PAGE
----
Like the new Olive Wood Nativity Crèche? I hope so. It was purchased on the recent Holy Land Pilgrimage that I and others from the parish went on in November. It was a little costly, but in addition to beautifying our Christmas season it will help support Palestinian Christians in Bethlehem.
One thing that became evident during our pilgrimage was the precarious position of Christians in the Holy Land. Israel, while having protections for religious liberty, is primarily a Jewish state. The modern nation of Israel was created in 1948 in no small part to protect Jews who had experienced the heinous and evil impacts of the Holocaust. Rightly so, there is a need to provide Jews a safe place to live, even while we Catholic Christians join in all efforts to stymie and stop any forms of anti-Semitism everywhere and anywhere. And yet, the Holy Land is pronounced Holy precisely because of all those of the Abrahamic Faith that look to that sacred soil as holy – Jews, Muslims, and Christians.
Sadly, the percentage of Christians living in the Holy Land, as throughout the whole Middle East, has been in rapid decline in recent decades. There are numerous reasons for this reality: political, economic, religious, and others. Out of security concerns over the last few decades, Palestinians have faced increased hardships in making a living in Israel. Most all Palestinians are Muslims, and much of the security concern is related to political, economic and religious concerns of Jewish-Muslim relations. But 100% of all native born Christians in Israel are also Palestinians. Thus, they feel the brunt of all the challenges of Palestinians in general as well as the added difficulties of being a minuscule minority of a minority. Christians currently make up less than 1% of the Palestinian populations. Only 15-20 years ago, it was 10% or more. Confronting their own religious persecution among the greater Palestinian population from the Muslims as well as the restrictions of living in a predominantly Jewish state makes it a challenge. Large amounts of their livelihood is drawn from Christian pilgrims to the Holy Land sites, especially those in Bethlehem which resides in the Palestinian portion of Israel. COVID restrictions and the discontinuation of pilgrimages for nearly 2-years has served a near final deathblow to the struggling Christian populations in Bethlehem and throughout the Holy Land. Carved olive wood exports is one of the few sources of income for Christians in the area.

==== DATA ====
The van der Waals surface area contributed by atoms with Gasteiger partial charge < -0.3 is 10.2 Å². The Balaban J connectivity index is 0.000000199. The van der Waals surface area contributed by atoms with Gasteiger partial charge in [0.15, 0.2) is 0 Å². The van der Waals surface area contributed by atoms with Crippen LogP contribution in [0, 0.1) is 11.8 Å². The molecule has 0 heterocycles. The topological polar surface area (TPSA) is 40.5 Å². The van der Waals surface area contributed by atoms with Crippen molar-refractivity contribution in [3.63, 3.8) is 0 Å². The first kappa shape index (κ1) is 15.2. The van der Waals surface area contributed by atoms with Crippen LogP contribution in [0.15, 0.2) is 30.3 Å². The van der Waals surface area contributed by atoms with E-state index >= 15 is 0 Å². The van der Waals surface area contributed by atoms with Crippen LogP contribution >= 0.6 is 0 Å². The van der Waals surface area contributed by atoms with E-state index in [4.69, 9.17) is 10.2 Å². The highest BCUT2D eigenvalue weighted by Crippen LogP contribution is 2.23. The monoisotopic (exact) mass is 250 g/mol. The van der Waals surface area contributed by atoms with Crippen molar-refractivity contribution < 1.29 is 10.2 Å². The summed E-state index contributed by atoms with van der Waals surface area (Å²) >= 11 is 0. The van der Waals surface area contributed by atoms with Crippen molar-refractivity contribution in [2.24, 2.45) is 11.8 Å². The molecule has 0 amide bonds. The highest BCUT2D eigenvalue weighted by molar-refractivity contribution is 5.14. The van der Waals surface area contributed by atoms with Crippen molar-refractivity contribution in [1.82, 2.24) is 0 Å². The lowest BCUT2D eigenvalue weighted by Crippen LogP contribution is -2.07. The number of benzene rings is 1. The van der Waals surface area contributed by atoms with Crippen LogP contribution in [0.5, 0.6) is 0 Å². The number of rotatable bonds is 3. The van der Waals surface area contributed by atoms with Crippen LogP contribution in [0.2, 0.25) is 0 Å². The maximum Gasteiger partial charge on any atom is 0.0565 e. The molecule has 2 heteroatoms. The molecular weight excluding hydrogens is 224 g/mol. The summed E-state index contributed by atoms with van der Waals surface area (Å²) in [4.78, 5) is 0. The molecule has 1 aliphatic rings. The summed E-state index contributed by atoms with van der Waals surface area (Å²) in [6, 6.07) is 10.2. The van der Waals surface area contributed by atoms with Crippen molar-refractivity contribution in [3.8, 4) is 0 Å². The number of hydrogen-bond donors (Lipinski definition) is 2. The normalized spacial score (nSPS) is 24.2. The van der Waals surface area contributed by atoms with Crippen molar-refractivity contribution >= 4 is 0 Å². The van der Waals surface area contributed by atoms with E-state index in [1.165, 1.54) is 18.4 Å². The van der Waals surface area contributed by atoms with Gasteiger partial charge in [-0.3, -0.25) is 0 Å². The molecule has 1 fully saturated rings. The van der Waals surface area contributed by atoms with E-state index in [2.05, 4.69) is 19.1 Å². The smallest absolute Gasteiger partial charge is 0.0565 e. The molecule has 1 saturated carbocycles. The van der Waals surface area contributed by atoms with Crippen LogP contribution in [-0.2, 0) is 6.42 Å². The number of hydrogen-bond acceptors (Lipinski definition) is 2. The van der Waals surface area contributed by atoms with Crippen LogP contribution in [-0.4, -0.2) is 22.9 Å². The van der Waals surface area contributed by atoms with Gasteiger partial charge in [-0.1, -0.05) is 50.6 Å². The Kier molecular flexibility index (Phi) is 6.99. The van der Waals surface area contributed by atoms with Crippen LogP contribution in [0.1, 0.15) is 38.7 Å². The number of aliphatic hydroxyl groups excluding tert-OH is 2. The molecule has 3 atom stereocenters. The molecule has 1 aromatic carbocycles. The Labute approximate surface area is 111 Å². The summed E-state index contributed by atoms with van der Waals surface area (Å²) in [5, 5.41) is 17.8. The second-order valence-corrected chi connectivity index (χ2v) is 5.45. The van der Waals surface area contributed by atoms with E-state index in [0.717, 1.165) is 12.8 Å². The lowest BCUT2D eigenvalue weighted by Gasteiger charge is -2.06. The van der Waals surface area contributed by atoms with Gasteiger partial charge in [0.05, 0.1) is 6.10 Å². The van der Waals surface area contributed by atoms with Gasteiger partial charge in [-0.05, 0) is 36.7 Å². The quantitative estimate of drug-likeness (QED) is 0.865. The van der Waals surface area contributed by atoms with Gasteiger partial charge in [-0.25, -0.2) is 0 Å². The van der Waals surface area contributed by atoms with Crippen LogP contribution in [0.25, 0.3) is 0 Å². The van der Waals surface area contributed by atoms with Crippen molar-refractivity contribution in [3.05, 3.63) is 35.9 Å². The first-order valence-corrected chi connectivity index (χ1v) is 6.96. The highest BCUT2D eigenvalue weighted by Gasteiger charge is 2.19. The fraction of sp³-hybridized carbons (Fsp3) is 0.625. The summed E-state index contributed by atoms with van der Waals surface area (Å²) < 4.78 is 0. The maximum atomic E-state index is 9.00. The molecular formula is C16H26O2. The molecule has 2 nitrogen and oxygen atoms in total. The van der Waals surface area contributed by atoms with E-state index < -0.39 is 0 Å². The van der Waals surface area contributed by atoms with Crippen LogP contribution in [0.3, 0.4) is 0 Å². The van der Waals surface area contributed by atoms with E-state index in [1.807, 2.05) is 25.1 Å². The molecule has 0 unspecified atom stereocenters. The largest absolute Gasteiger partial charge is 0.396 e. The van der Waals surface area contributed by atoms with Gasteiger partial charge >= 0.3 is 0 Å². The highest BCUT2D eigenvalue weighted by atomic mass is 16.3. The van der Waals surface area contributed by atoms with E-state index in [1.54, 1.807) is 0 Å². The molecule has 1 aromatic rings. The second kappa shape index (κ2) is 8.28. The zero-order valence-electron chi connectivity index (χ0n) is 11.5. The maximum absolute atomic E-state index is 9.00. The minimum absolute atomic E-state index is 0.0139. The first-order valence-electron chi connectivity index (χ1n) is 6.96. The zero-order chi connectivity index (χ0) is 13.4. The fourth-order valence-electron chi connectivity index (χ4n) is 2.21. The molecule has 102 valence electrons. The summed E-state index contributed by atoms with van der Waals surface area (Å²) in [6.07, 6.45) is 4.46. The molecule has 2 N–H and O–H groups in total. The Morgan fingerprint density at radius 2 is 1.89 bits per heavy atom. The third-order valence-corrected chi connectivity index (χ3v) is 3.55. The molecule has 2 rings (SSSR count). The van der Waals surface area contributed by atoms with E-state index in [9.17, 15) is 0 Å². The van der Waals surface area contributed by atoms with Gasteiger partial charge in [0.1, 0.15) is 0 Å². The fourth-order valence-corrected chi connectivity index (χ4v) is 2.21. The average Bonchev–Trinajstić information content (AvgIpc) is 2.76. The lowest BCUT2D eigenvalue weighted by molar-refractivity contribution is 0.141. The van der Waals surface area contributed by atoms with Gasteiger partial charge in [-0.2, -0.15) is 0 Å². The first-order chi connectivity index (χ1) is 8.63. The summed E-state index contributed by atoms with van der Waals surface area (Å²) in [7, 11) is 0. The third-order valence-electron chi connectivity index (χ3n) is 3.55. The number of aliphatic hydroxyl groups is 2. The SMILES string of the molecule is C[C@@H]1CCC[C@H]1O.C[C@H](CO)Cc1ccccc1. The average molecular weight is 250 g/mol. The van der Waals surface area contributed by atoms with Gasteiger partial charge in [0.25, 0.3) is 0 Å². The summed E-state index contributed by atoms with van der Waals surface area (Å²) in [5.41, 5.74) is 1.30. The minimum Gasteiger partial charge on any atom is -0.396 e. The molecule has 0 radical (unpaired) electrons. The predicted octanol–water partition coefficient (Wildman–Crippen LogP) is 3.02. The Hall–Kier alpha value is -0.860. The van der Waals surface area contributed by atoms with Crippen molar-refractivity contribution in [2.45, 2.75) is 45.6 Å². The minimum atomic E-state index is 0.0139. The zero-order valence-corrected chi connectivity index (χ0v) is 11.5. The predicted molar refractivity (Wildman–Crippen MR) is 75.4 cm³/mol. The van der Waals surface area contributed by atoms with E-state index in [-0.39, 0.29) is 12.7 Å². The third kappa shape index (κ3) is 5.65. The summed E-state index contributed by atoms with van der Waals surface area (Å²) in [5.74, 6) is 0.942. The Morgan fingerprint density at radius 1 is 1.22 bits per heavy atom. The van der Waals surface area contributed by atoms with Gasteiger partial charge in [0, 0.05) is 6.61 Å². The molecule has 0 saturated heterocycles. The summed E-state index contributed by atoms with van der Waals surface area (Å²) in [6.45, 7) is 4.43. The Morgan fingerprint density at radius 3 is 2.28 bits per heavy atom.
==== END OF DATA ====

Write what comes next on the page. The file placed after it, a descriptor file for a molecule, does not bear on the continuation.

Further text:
The Franciscan Custodians of the Holy Land play an important role in assisting Christians (not just Catholics) in the Holy Land. The greater Catholic Church recognizes this important ministry and presence in part by our annual Good Friday Collection which is dedicated to assisting this ministry. Even with this support, which helps with upkeep of holy sites as well as pastoral ministry needs to local families, the need is great. And the temptation to emigrate to other lands – such as the United States – is great. All parents – no matter what faith, or no faith, professed – desire a better life for their children and themselves.
This weekend we celebrate the Solemnity of the Epiphany. We recall the magi from the east coming to give due worship and homage to the newborn King of the Jews. In a real way, the Scriptures are telling us that this newborn King is not just for the Jews but for all nations and all peoples – Jew and Gentile – male and female – young or old. The magi come seeking, come sacrificing, come self-humbling before the Madonna and Child, before the Holy Family – precisely because God desires to make a holy family out of all peoples. All! But especially those who claim Abraham as our Father in Faith, and most especially those who claim Christ as King. Sadly, we are seeing in these days new challenges for Christian brothers and sisters who live in the Holy Land and live for the King of kings and Lord of All slowly being exiled from His own homeland and theirs. Safety, opportunity, simple comforts of life, entice people, especially our Palestinian Christians, to leave the Holy Land. We need to do more than simply pray for them, we need to minister to them.
If you would like to support the new addition to our parish Christmas heritage, feel free to make a donation. For those who make a contribution, large or small, there are free Olive Wood Rosaries from the Holy Land for you to receive as a token of your support. Thank you for your generosity.
+ Nothing Less than saints for the Holy Family of God. +
Holy Family, Protective Father, Tender Mother, Dependent Savior Child, Pray for us.
~ Fr Jeremy M. Gries